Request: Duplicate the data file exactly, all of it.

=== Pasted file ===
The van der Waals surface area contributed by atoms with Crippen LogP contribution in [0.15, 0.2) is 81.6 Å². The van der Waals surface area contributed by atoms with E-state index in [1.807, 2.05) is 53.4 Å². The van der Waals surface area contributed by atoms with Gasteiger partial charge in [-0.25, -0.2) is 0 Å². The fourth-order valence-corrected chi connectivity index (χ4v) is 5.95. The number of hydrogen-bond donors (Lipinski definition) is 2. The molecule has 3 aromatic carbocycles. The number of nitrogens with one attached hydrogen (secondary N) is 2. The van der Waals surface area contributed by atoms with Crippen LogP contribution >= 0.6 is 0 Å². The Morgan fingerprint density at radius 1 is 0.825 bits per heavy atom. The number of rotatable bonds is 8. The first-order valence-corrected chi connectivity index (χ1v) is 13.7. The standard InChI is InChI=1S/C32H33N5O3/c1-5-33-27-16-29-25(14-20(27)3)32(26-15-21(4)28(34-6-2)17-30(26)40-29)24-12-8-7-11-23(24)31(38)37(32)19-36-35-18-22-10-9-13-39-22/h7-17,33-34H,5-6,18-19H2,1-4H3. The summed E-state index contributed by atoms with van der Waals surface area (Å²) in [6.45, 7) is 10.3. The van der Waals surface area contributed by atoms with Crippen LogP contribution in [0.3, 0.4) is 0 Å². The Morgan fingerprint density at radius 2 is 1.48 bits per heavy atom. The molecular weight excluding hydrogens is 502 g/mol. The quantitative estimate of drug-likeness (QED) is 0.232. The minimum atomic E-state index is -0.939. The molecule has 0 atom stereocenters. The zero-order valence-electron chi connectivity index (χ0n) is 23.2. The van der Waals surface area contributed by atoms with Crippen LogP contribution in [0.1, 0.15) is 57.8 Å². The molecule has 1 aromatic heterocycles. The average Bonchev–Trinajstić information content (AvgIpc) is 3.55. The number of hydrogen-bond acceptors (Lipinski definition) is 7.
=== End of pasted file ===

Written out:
The van der Waals surface area contributed by atoms with Crippen LogP contribution in [0.15, 0.2) is 81.6 Å². The van der Waals surface area contributed by atoms with E-state index in [1.807, 2.05) is 53.4 Å². The van der Waals surface area contributed by atoms with Gasteiger partial charge in [-0.25, -0.2) is 0 Å². The fourth-order valence-corrected chi connectivity index (χ4v) is 5.95. The number of hydrogen-bond donors (Lipinski definition) is 2. The molecule has 3 aromatic carbocycles. The number of nitrogens with one attached hydrogen (secondary N) is 2. The van der Waals surface area contributed by atoms with Crippen LogP contribution >= 0.6 is 0 Å². The Morgan fingerprint density at radius 1 is 0.825 bits per heavy atom. The number of rotatable bonds is 8. The first-order valence-corrected chi connectivity index (χ1v) is 13.7. The standard InChI is InChI=1S/C32H33N5O3/c1-5-33-27-16-29-25(14-20(27)3)32(26-15-21(4)28(34-6-2)17-30(26)40-29)24-12-8-7-11-23(24)31(38)37(32)19-36-35-18-22-10-9-13-39-22/h7-17,33-34H,5-6,18-19H2,1-4H3. The summed E-state index contributed by atoms with van der Waals surface area (Å²) in [6.45, 7) is 10.3. The van der Waals surface area contributed by atoms with Crippen LogP contribution in [0.3, 0.4) is 0 Å². The Morgan fingerprint density at radius 2 is 1.48 bits per heavy atom. The molecular weight excluding hydrogens is 502 g/mol. The quantitative estimate of drug-likeness (QED) is 0.232. The minimum atomic E-state index is -0.939. The molecule has 0 atom stereocenters. The zero-order valence-electron chi connectivity index (χ0n) is 23.2. The van der Waals surface area contributed by atoms with Crippen LogP contribution in [0.1, 0.15) is 57.8 Å². The molecule has 1 aromatic heterocycles. The average Bonchev–Trinajstić information content (AvgIpc) is 3.55. The number of hydrogen-bond acceptors (Lipinski definition) is 7.